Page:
Cool Summer By Amy Shelver

He stood there, swaying with the motion of the train, eyes darting from the perfect smiles of the Vogue “Cool Summer” campaign models, to the rugged, furrowed western star, the face of Boss coffee. His charcoal grey trousers – now a namesake to his fashion – forsook him in that moment. Pulled over his hips, the parting seams tucked firmly up into his crotch, gave the appearance of a heart over his buttocks.

“Very German for a Japanese man,” I think to myself, remembering how many times I had mimicked my stepfather for this very fashion statement, much to the giggled satisfaction of my siblings.

The train.

Huddled, perpetually, next to strangers. Sometimes even intimately.

The cradle-moving motion swinging you to sleep… just in that moment, subconsciously reaching for another human, you find yourself rocked asleep, perhaps the threat of drool on your parted lips.

I wonder about these strangers here. What lives they live, what homes and jobs they go to, who loves and despises them, what agonies lie behind faces averted to books and newspapers and flashy advertising and porn and blank stares. The glassy eyes I want to see reflecting.

Always a bag too. This is advanced capitalism after all. The LUMINE, the Takashimaya, BEAMS BOY or PARCO, the fake Louis Vuitton’s and the real ones aplenty too.

All squashed into the intimacy of each other’s spaces.

I try not to count the countless times my arse and breast and thighs and even hands have been thrust towards other people’s bodies – as though drawn by the magnetism of human touch.

The reality though, is that people abhor invasion, yet secretly desire it.

How many secrets do these watchful, well-practiced glances, masking meticulous gazes, possess?

I have decided to watch back now.

I am no longer the beacon-headed lighthouse blonde in the sea of black hair. I have joined the ranks of conformity, uniformity – umbrella in hand – I am almost one of them. Enough so that I pass… until a glazed gaze is passed.

And then you and I are locked. You and me.

You the countless eyes and bodies I fumble through to find and define myself in new contexts.

I and You are locked.

I am no longer demure, at the whim of your gaze. I am watching and glazing and gazing back…

I am dissecting and prodding and imagining. I see you baby… and I see you see me. Watch my conjuring.

When I smile back, reach through to you with the electricity of air – force you to engage with me – tell me your stories and your secrets.

We are but dancing partners on here for a short while. Whether you like it or not, you will leave something of yourself with me – as you push past me and the others reaching for the door, thoughts already ahead.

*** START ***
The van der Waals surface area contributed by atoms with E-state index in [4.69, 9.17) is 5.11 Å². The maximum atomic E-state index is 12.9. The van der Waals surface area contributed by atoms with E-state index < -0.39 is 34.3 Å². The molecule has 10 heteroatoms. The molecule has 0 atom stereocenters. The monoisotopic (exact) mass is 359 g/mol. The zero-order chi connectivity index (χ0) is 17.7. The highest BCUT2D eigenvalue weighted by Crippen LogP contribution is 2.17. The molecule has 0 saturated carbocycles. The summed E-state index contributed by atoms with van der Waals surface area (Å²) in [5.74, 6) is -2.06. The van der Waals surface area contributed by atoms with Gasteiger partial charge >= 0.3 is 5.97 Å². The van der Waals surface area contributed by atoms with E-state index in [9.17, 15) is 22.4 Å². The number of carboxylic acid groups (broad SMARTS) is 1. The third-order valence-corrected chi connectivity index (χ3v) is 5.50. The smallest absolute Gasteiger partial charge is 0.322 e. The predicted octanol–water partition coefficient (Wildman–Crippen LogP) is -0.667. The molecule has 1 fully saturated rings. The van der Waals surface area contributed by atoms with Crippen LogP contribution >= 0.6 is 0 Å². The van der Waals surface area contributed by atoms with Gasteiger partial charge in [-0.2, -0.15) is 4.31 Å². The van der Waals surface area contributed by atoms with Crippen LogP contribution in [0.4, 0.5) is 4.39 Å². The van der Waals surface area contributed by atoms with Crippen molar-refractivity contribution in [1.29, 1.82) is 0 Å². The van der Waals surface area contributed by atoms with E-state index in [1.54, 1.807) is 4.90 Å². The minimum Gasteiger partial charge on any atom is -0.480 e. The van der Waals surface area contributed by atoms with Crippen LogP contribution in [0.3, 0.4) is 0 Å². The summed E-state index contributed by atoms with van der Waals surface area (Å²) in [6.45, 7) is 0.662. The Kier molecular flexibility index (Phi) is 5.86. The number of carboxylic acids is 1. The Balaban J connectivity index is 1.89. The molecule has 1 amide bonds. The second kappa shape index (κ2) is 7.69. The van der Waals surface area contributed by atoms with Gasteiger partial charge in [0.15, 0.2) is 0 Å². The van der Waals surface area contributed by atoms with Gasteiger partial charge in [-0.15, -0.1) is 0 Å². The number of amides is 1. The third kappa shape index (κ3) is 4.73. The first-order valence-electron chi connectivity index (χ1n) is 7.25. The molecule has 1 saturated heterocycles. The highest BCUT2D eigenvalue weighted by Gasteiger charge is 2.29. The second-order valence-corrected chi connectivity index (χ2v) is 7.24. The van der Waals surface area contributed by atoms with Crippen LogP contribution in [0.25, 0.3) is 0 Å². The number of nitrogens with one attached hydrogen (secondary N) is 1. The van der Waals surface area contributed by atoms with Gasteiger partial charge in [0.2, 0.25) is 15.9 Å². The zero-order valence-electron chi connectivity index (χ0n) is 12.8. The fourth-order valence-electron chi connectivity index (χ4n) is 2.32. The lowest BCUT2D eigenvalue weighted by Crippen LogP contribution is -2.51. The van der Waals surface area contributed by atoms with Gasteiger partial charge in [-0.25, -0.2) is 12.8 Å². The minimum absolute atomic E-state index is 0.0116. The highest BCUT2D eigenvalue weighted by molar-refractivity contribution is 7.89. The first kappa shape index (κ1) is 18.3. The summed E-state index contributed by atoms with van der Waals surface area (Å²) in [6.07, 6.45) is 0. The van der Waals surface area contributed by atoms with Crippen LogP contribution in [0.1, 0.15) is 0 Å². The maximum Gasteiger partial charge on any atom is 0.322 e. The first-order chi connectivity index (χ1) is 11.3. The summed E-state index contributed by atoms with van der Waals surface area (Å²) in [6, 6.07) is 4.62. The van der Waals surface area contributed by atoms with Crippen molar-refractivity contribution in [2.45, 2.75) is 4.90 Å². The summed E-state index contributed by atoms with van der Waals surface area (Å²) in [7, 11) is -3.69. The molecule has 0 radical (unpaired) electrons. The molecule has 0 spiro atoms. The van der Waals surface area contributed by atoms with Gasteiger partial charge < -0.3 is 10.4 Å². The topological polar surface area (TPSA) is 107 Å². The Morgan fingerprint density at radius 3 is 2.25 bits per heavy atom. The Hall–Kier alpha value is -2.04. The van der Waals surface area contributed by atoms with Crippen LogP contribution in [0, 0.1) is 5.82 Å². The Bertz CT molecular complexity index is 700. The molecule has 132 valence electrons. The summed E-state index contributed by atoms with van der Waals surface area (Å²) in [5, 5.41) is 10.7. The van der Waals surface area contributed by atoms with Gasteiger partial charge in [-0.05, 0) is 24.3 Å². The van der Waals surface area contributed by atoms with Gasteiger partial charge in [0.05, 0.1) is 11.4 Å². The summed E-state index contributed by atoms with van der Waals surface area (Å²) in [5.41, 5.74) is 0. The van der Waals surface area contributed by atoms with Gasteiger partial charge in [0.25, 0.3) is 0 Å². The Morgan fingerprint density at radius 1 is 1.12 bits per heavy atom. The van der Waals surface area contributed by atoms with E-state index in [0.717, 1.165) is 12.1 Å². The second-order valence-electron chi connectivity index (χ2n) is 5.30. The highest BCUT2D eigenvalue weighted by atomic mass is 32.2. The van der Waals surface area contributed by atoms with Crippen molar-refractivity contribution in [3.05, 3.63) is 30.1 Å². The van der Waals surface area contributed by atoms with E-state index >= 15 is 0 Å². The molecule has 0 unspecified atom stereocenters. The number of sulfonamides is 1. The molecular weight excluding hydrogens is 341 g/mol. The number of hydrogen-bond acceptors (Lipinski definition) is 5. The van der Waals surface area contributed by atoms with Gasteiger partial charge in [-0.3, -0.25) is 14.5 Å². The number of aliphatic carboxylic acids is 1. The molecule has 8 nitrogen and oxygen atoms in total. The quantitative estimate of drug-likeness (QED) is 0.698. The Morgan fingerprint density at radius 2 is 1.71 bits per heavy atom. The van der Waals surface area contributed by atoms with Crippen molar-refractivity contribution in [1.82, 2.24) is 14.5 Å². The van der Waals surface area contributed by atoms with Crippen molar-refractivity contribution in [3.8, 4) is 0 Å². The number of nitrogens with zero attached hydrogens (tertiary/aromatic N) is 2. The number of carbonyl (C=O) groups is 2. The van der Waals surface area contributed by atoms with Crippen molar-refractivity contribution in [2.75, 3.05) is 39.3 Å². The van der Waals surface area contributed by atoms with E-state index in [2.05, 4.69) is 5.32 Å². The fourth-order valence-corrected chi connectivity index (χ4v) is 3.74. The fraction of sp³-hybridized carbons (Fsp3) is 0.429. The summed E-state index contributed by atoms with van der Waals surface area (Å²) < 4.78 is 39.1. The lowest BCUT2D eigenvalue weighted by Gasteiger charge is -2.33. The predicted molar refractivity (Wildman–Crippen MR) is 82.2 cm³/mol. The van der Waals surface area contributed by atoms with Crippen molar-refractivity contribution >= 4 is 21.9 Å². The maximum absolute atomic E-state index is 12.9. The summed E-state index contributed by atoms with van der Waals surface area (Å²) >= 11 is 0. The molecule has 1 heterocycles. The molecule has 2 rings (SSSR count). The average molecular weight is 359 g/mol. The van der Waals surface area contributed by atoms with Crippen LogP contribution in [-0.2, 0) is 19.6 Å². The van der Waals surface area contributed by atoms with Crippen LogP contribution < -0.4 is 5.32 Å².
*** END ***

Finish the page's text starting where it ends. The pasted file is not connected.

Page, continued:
You will still linger here like a one night stand’s perfume.

Trains are a place of culture.

Anyone who wants to experience the true heart of a country should do it through their commuter transport.

There are no pretenses here – many pretentious, but no pretenses amongst strangers – just people on their way… bits and pieces of them in tow: their juicy cannot-put-down book, dinner for tonight, a laptop fervently hacked-at; and cellphones, the new direct medium for a multitude of messages.

Children contorted around a single cellphone watching a friend play a game of… who knows? I am not close enough to see. But the cheers of support, giggles of suppressed symbiotic embarrassment for their mate’s wrong move and moans of disappointment when he shoots but does not score.

Looking around me, I give fleeting thought to the collective power of the electromagnetic waves that pulse from those cellphone wielding hands.

I let it pass. As mine own vibrates on my crossed legs.

People looking down to their flat-screen DoCoMo-darlings, wishing for the intimacy of a thought somewhere else, perhaps even on another train?

Plugged in, that’s what he calls it.

Indeed: iPod lodged firmly in ears. Check. Keitai implanted in hand. Check. Radiohead, In Rainbows – soundtrack to this particular train ride. Check. Handheld PS2 console. Check.

Desire for contact – immeasurable.

Potential for contact – unlimited.

Ability to interact? Hampered by plug-ins.

So we hurtle along – conscious and unconscious. Plugged in, but out of touch. Until your peacefully, open-mouthed and napping neighbour, swoons onto your shoulder as the train lurches to an abrupt stop at Omiya.


'In Transit' artwork by Bianca Capzorio
Artwork: In Transit (2020) | Bianca Capazorio | Digital photographic collage | Artist's collection | Not for sale
'In Transit' artwork by Bianca Capzorio
Artwork: In Transit (2020) | Bianca Capazorio | Digital photographic collage | Artist's collection | Not for sale
'In Transit' artwork by Bianca Capzorio
In Transit (2020) | Bianca Capazorio | Digital photographic collage | Artist's collection | Not for sale
'In Transit' artwork by Bianca Capzorio

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